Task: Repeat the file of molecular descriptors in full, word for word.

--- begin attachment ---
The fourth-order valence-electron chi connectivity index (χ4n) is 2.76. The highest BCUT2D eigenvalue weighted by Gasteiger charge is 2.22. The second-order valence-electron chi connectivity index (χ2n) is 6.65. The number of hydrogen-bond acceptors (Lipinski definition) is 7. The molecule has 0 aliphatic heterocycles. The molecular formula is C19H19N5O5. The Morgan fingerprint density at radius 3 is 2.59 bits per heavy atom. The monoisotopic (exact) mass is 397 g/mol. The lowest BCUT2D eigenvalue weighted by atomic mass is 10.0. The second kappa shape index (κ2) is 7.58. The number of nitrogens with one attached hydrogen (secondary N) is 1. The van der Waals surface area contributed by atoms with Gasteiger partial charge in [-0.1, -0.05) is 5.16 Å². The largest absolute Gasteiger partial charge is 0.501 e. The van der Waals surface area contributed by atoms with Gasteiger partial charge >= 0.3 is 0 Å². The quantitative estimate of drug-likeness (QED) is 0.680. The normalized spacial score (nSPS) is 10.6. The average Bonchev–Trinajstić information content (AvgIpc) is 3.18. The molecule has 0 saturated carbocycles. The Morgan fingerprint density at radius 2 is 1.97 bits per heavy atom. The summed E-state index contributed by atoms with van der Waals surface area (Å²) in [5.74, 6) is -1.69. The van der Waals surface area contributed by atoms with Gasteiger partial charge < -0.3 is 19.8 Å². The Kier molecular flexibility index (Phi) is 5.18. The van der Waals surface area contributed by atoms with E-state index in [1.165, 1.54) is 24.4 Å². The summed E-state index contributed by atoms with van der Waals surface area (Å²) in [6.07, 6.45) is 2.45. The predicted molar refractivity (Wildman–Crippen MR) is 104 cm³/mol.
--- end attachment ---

The fourth-order valence-electron chi connectivity index (χ4n) is 2.76. The highest BCUT2D eigenvalue weighted by Gasteiger charge is 2.22. The second-order valence-electron chi connectivity index (χ2n) is 6.65. The number of hydrogen-bond acceptors (Lipinski definition) is 7. The molecule has 0 aliphatic heterocycles. The molecular formula is C19H19N5O5. The Morgan fingerprint density at radius 3 is 2.59 bits per heavy atom. The monoisotopic (exact) mass is 397 g/mol. The lowest BCUT2D eigenvalue weighted by atomic mass is 10.0. The second kappa shape index (κ2) is 7.58. The number of nitrogens with one attached hydrogen (secondary N) is 1. The van der Waals surface area contributed by atoms with Gasteiger partial charge in [-0.1, -0.05) is 5.16 Å². The largest absolute Gasteiger partial charge is 0.501 e. The van der Waals surface area contributed by atoms with Gasteiger partial charge >= 0.3 is 0 Å². The quantitative estimate of drug-likeness (QED) is 0.680. The normalized spacial score (nSPS) is 10.6. The average Bonchev–Trinajstić information content (AvgIpc) is 3.18. The molecule has 0 saturated carbocycles. The Morgan fingerprint density at radius 2 is 1.97 bits per heavy atom. The summed E-state index contributed by atoms with van der Waals surface area (Å²) in [5.74, 6) is -1.69. The van der Waals surface area contributed by atoms with Gasteiger partial charge < -0.3 is 19.8 Å². The Kier molecular flexibility index (Phi) is 5.18. The van der Waals surface area contributed by atoms with E-state index in [1.165, 1.54) is 24.4 Å². The summed E-state index contributed by atoms with van der Waals surface area (Å²) in [6.07, 6.45) is 2.45. The predicted molar refractivity (Wildman–Crippen MR) is 104 cm³/mol.